Beyond Green Bonds: Sustainable Finance Comes of Age

S&P Global Ratings
Written By: Michael Wilkins
S&P Global Ratings
Written By: Michael Wilkins

Investment of some $90 trillion is needed in the next 15 years to achieve global sustainable development and climate objectives, according to estimates put forward by the Group of Twenty's Green Finance Synthesis Report. Over $800 billion needs to be invested every year to 2020 in renewable energy, energy efficiency, and low-emission vehicles alone, according to OECD estimates. To put it all in to perspective, global investment in clean energy in 2016 was only $287.5 billion.

In our view, a key enabler for higher levels of investment in clean energy and other sustainable infrastructure is a standard by which investors can assess the relative merits of a project to be financed with respect to transparency, governance, and environmental impact, its contribution to decarbonization, pollution reduction, as well as resilience to severe climate impacts. Information about the environmental benefit of an investment has become essential to investors seeking to meet green mandates and to mitigate potential future risk of climate-related events.

S&P Global Ratings’ Green Evaluation, launched today, April 26, aims to provide greater transparency and serve as a benchmark for environmental impact. It will assist emerging demand from investors to reward good-quality green investments as the market grows and expands beyond labeled green bonds to sustainable loans, debt, and equity portfolios as well as securitizations.

 

Overview

  • Sustainable finance is reaching beyond the labeled green bond market to new instruments and asset classes. A continued ramping up will depend on trusted benchmarks for investment in climate-resilient infrastructure, renewable energy, and clean transport.
  • Transparency and governance over the use of proceeds as well as green quality will play an increasingly important role in investment decisions. Methods for assessing the “green” quality of an investment will bring visibility and enable price discovery for investors.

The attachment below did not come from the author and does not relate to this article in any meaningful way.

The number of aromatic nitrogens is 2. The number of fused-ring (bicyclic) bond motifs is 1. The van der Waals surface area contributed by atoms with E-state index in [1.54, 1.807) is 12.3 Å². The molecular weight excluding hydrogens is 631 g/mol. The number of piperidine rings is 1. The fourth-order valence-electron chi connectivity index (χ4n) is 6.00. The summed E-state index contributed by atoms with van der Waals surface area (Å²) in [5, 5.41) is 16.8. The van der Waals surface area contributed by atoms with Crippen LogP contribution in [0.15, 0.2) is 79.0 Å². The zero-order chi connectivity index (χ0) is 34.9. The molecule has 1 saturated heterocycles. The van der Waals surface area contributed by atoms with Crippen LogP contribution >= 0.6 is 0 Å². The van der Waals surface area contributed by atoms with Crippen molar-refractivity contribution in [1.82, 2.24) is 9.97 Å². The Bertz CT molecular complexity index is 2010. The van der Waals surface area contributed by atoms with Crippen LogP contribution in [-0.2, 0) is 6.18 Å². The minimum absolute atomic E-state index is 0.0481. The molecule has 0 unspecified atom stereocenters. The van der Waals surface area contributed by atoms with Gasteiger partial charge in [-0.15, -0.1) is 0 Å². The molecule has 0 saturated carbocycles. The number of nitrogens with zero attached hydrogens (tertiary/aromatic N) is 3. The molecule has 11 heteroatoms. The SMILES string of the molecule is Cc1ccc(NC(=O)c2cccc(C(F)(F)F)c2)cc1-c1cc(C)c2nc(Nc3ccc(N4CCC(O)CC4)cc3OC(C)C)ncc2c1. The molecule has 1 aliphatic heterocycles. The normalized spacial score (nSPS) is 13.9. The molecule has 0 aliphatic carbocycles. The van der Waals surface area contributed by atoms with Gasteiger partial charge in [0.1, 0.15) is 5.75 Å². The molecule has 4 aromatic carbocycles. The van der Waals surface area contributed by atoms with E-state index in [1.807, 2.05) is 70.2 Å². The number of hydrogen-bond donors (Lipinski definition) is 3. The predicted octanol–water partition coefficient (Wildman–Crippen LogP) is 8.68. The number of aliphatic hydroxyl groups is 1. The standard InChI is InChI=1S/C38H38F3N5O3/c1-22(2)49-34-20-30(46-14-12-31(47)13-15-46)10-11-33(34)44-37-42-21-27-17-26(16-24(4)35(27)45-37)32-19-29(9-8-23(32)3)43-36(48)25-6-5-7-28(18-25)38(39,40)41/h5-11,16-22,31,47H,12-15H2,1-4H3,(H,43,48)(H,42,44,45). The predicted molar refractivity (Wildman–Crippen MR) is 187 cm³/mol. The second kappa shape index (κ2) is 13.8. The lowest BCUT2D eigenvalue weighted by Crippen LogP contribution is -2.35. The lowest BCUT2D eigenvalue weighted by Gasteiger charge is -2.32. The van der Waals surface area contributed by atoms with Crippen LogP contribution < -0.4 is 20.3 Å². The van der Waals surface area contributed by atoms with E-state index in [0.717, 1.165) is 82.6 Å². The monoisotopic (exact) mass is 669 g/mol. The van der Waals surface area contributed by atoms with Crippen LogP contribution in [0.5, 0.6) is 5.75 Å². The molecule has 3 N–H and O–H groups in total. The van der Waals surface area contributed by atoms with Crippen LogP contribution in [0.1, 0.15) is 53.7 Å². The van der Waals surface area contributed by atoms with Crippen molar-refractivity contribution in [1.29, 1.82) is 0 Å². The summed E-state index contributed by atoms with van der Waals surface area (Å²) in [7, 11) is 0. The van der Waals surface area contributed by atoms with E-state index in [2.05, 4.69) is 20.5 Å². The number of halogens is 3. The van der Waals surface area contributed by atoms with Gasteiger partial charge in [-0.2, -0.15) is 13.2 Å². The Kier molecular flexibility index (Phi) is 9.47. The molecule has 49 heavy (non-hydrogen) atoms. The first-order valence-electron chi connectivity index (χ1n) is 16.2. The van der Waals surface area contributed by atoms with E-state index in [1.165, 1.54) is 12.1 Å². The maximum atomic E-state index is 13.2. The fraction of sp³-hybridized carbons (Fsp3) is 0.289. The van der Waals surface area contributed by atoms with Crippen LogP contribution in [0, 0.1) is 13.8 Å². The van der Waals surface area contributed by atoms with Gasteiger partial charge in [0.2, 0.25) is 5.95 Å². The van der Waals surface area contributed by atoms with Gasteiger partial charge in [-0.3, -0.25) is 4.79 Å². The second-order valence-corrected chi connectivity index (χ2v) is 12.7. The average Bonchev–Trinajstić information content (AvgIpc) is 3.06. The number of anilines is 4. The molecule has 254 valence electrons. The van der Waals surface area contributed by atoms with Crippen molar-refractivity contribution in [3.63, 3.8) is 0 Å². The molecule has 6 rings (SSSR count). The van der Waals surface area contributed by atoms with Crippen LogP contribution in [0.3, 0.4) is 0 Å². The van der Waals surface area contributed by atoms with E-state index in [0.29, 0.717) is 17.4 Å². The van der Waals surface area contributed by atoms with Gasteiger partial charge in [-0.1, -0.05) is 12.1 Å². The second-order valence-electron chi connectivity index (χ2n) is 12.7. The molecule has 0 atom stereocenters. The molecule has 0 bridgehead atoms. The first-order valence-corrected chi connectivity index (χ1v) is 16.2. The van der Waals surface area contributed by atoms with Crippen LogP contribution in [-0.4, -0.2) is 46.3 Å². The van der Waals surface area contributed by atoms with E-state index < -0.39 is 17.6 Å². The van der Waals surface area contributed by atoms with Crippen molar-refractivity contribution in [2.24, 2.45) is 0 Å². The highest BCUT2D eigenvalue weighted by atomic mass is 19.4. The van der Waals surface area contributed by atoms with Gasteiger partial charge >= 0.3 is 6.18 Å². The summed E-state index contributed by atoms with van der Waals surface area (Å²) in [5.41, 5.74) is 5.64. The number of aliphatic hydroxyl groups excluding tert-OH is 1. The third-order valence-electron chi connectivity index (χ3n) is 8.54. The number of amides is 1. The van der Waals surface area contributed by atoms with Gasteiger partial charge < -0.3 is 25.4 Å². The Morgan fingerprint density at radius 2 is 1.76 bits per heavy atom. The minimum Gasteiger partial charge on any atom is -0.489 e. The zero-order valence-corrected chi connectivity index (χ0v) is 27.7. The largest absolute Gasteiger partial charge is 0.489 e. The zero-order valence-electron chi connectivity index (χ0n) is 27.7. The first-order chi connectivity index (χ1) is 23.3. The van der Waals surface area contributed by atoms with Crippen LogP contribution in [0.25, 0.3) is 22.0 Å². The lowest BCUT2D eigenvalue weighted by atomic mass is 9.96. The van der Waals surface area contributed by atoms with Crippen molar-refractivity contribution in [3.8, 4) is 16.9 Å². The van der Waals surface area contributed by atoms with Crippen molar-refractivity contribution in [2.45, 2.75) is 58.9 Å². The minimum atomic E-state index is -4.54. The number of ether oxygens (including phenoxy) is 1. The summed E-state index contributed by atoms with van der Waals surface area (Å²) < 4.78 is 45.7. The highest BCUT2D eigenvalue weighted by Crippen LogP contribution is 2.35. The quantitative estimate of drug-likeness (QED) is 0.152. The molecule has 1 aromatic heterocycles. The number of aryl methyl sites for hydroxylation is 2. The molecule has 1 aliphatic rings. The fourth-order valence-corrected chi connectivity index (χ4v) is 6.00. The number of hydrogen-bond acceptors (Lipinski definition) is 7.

• Furthermore, the ability to compare investments based on the environmental benefits they deliver to a wider stakeholder base will enable investors to rank and therefore price green securities according to their environmental quality.
  • Our Green Evaluation tool provides investors with the globally recognized level of information transparency they need and can be used for any type of financial instrument including stocks, bonds, loans and securitizations.

 

The Need to be Seen as Green

Labeled green bonds are growing in volume but are still a niche market segment. Issuance of labeled green bonds doubled to $82.6 billion in 2016 from 2015 levels, driven by the successful negotiation of The Paris Agreement, increased national initiatives to establish green bond principles, and strong issuance from China (see chart 1). We expect that in 2017 the market will meet the milestone of issuing $100 billion worldwide in a single year, supported by continued strong volumes from Asia and the entry of new sovereign issuers. While January saw a strong start toward this goal, with total issuance of $11.2 billion, February and March fell behind with total volumes of only $5.14 billion and $5.24 billion. Despite strong signals from issuance growth year on year, the market remains relatively small, representing only 1.4% of a $90 trillion global aggregate fixed-income market.

Chart 1

Graph+-+Total+Annual+Green+Bond+Issuance+by+Issuer+Type

S&P Global Ratings views the emergence of new instruments integrating green finance and conventional financings, such as green loans and green securitizations, combined with a widely used standard, as crucial to the further development of the sustainable finance industry. So far, it's been driven by a mixture of retail demand, increasing regulation, portfolio decarbonization commitments, and a growing awareness of climate risk exposure.

Green Loans
Green loans are an example of a new sustainable finance instrument. These loans draw on similar governance principles as labeled green bonds, with ring-fencing of proceeds and certification against Green Bond Principles.